Nature was a biggie for the Romantics, and our man Coleridge was no exception. The speaker in this poem is not talking to us from his living room, after all. He's sat outside, observing the sky and the clouds and the moon. The imagery of these natural surroundings allows him to discuss his dejection—an abstract mood—in a concrete way.
Lines 9-13: The blackness of a new moon is a ready-made symbol of death and destruction for the speaker, one he borrows in fact from "The Ballad of Sir Patrick Spence." In that other poem, it meant that rough storms were on their way to doom poor Sir Patrick while he was at sea. Here, the speaker wishes, essentially, for a similar fate. At least a violent storm would match what's going on inside his troubled head. Bad times.
Lines 28-38: Our speaker checks out the sky, what with all its clouds and stars and, now, a crescent moon. Sure, they all look beautiful, but the speaker can't "feel" the impact of their natural beauty. He's that bummed out.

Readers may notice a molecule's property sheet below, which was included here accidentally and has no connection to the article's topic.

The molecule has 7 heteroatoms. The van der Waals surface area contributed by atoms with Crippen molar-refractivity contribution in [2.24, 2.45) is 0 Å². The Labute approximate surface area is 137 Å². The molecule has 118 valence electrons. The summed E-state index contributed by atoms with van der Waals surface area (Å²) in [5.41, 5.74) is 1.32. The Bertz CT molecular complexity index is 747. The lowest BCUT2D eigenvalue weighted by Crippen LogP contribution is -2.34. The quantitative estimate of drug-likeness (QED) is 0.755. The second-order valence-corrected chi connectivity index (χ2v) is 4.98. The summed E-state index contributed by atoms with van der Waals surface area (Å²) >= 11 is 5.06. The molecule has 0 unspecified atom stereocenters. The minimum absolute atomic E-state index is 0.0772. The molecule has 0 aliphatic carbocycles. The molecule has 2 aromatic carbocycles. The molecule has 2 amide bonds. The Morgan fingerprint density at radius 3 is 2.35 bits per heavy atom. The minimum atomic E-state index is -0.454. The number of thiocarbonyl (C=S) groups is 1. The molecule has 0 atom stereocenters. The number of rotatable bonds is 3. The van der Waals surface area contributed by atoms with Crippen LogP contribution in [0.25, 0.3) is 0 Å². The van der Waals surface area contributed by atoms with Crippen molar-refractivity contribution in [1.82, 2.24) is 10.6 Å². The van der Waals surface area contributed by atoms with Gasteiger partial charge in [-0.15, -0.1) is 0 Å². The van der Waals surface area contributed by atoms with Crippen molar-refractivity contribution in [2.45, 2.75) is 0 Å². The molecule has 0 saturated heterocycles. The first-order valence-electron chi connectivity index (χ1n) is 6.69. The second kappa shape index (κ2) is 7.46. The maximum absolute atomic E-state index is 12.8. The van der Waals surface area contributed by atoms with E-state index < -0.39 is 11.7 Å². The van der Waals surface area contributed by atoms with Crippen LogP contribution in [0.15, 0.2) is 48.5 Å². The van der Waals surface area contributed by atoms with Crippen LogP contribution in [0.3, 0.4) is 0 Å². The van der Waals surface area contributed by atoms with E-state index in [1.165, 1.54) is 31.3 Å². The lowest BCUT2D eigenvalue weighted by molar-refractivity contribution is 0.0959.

Lines 48-52: Thanks to the centuries-old language and funky syntax, these lines are a bit tricky to unpack. The gist here, though, is that nature is what you make out of it. If you are in a terrible mood, nature will seem grim and oppressive to you. If you are filled with joy, then all the birdies will seem to sing. It's hard to appreciate nature, though, if you have no love in your life—sniff, sniff.
Lines 67-68: If you have joy in your life, though, that energy will revitalize the way you see, and connect to, the natural world.
Lines 80-81: In these lines, nature provides the speaker with a metaphor in the form of a vine, which represents the hope that once grew around the speaker, but that now is gone.
Line 94: The speaker pulls another symbol from nature. In this case, it's poisonous snakes ("vipers") to represent his disturbed thoughts.
Lines 100-107: The decay and isolation of the natural settings described here really underscore just how bummed out the speaker seems to be. He even throws in a witch's house and a devils' party for good measure, just in case the lonely mountain peaks and dying flowers weren't enough to do the trick.